Bob Miller shows off his turquoise blue, 1954 Chevrolet, which he has restored.  Miller was one of three car collectors who brought their classic cars to the Gunderson Harmony Care Center to share with the residents.  PHOTO COURTESY OF JANET EWALT
Bob Miller shows off his turquoise blue, 1954 Chevrolet, which he has restored. Miller was one of three car collectors who brought their classic cars to the Gunderson Harmony Care Center to share with the residents. PHOTO COURTESY OF JANET EWALT

Throughout the summer, residents of Gundersen Harmony Care Center have enjoyed listening to various speakers share their stories or experiences. The ability to step into other peoples’ lives and hear their stories is similar to being lost in a good book!

On a Monday afternoon, many gathered outdoors to await the arrival of the vintage cars driven by collectors, Bob Miller and Les and Kevin Prinsen. What a delight to watch the cars round the corner.

Those beautiful cars from the past, restored to their original glory, took everyone back to a Friday night in Harmony, when the week was over, and everyone buzzed to town to shop and catch up on the news. During those “good old days,” people were neighborly, taking time to visit, and presented a promising future for the families who lived in a small community and town. With many mothers at home raising families and folks staying close to their family roots, the small town friendliness was at its peak.

Bob Miller, the proud owner of a 1954 Chevrolet and 1956 Oldsmobile, stated he has always had a love for old cars.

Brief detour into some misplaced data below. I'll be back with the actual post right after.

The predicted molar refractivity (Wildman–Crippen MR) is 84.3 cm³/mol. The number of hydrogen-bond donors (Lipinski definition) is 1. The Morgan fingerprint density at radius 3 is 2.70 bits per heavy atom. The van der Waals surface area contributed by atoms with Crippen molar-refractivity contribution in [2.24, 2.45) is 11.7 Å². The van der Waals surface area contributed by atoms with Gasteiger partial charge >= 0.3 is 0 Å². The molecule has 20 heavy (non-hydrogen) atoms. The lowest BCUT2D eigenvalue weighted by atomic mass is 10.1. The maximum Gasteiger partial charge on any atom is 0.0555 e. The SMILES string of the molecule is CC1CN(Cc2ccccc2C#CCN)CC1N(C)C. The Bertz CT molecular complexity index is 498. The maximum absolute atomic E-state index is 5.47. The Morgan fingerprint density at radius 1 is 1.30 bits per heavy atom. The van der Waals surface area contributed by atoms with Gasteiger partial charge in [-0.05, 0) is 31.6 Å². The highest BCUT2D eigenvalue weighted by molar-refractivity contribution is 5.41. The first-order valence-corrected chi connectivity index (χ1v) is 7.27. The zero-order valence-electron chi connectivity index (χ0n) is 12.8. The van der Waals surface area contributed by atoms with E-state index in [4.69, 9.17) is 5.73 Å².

“The cars from this era are a symbol of the early ‘50s, which were called, ‘the best of times.’ The Chevy, coming from Peoria, Ill., cost less than $2,000 and the ‘56 Olds, cost $3,000, and never seeing snow, helped to keep the cars in mint condition,” he said.

“The robin’s egg blue Olds and turquoise blue Chevy, with a white interior, are colors you don’t see on the road anymore,” Bob continued.

Throughout the years Bob has added accessories unique to each of the cars and the time: fender flairs, bloomers, markers, visors and other chrome pieces to restore the cars to their original condition.

Bob added he and his wife, Carol, have enjoyed driving with their grandchildren in the Fourth of July parades, and that collecting and restoring cars has been an enjoyable hobby.

Bob shared that in 1954, gasoline cost 25 cents a gallon and in order to drive his car he now needs to add one ounce of lead additive to every 10 gallons of gasoline.

Bob also pointed out the “pioneer license plate” on the cars. “You only need to purchase the plates once as they’re good for a lifetime,” he explained.

Les Prinsen, driving up in his 1965 Chevrolet Impala, shared that he bought this car from his sister, who had originally purchased it new for $4,000, while in college in Iowa.

“Placing new air vent windows in the car and having new carpet installed are just some of the things you do to restore a car to its original condition,” Les said.

He added that he has put new upholstery on the seats, restored the radial tires and repainted the car, which can become a bit of an expensive hobby.

Les informed the residents that the air vent side windows were the air conditioning of its time and that he also had to install seat belts. Les concluded he has enjoyed this wonderful hobby.

The residents appreciated the afternoon, seeing the cars, and reminiscing about their own first cars.